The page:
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Process monitor ps output format

Posted on 2008-06-22
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Last Modified: 2013-12-16
"ps auxw" lists too many fields and in an order I do not need/like.
So, I use "ps -ewo user,pid,nice,pcpu,pmem,time,start,cmd"
which works fine except that start time is in an impractical format e.g. "11:03:06" or "Jun 16" The problem with this is that I get one or two words which makes difficult to pass ps output to a script. "ps auxw" start time format is good e.g. "11:03" or "Jun06". How do I use "ps -ewo" to output a compact start time format like "ps auxw"?

Vinod
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Question by:vinod
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9 Comments
 
LVL 29

Expert Comment

by:Jan Springer
ID: 21841529
I would say that when you hit sixth field, perform a check as to whether the first character is alpha or numeric.  If alpha, the script would read the next field as part of the date/time.
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Author Comment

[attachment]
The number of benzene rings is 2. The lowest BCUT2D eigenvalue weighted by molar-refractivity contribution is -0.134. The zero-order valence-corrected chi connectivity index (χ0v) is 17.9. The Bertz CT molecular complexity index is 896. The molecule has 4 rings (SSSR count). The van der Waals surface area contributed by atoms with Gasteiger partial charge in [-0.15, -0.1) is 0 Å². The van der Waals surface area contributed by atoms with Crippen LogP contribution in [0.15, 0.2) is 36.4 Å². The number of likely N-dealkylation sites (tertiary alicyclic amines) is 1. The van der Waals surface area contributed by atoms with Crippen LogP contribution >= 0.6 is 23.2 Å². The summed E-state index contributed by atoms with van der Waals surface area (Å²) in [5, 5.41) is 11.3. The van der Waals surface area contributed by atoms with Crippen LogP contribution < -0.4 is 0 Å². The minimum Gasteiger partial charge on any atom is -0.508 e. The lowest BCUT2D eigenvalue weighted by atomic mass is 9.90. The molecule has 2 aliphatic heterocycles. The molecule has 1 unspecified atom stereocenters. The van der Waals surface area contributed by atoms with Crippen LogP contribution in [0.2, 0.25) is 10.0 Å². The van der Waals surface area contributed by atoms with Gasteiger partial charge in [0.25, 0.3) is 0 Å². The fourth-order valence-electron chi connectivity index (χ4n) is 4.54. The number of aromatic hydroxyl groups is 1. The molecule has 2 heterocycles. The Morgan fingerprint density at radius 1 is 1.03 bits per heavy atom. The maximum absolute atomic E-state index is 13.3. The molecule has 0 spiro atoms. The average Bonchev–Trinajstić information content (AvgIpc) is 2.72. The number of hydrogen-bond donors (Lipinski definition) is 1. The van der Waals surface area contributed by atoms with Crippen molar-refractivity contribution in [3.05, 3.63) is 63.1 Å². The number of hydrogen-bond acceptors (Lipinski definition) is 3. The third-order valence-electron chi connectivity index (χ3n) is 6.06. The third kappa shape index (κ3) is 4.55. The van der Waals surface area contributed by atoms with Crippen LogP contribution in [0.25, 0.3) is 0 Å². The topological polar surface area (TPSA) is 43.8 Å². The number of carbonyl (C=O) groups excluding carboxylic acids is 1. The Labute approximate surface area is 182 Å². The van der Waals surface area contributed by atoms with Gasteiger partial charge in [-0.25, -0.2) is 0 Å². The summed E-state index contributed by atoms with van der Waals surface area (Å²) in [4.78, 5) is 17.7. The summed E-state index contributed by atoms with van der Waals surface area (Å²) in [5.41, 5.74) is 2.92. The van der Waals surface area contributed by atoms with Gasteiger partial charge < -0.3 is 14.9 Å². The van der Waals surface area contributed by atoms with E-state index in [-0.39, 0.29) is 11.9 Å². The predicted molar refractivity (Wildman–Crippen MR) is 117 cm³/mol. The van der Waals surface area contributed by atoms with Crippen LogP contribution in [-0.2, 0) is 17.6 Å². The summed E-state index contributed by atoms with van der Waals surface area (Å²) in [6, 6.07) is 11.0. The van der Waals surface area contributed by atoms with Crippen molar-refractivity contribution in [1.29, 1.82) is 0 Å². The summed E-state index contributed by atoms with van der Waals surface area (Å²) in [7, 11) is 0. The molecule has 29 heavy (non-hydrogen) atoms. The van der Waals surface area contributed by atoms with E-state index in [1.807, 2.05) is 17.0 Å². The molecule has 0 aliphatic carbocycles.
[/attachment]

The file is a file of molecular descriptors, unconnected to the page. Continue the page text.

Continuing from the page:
by:vinod
ID: 21841607
Smart idea! I will do it if there is no alternative. But, it is not that ps does not know how to print compact time format. It does when I do "ps auxw"
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LVL 29

Expert Comment

by:Jan Springer
ID: 21841678
When I do both commands on my linux machine, if the date of the process is today, I will see the format of 00:00:00 and if the date is not today, I will see MMM DD.

It's an issue as to whether the process has today's date or is from a previous date (much like an "ls -l" will show if the file is from the current year vs previous year).
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Author Comment

by:vinod
ID: 21842147
Strange, ps auxw gives me MMMDD, not MMM DD, I want MMMDD for ps -ewo too.
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LVL 29

Expert Comment

by:Jan Springer
ID: 21842186
My bad.  Yes, it's MMMDD.  I think you may still be stuck parsing the characters to determine whether to grab the following field for the date or not.
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Author Comment

by:vinod
ID: 21856005
Since ps is able to print start date/time in compact format as in ps auxw, I don't see any reason it is unable to do the same for ps -ewo. I am willing to use other variations of ps as long as I can choose fields, one word/field and their order. I can't believe that authors of ps would print non-determinable number of words only to frustrate script writers.

Any taker at 200 points?
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LVL 29

Accepted Solution

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Jan Springer earned 800 total points
ID: 21856090
Your only other option is to use auxw, read in all fields and ignore the fields that you aren't interested in if you can do without the nice field.  It's a quick perl script.
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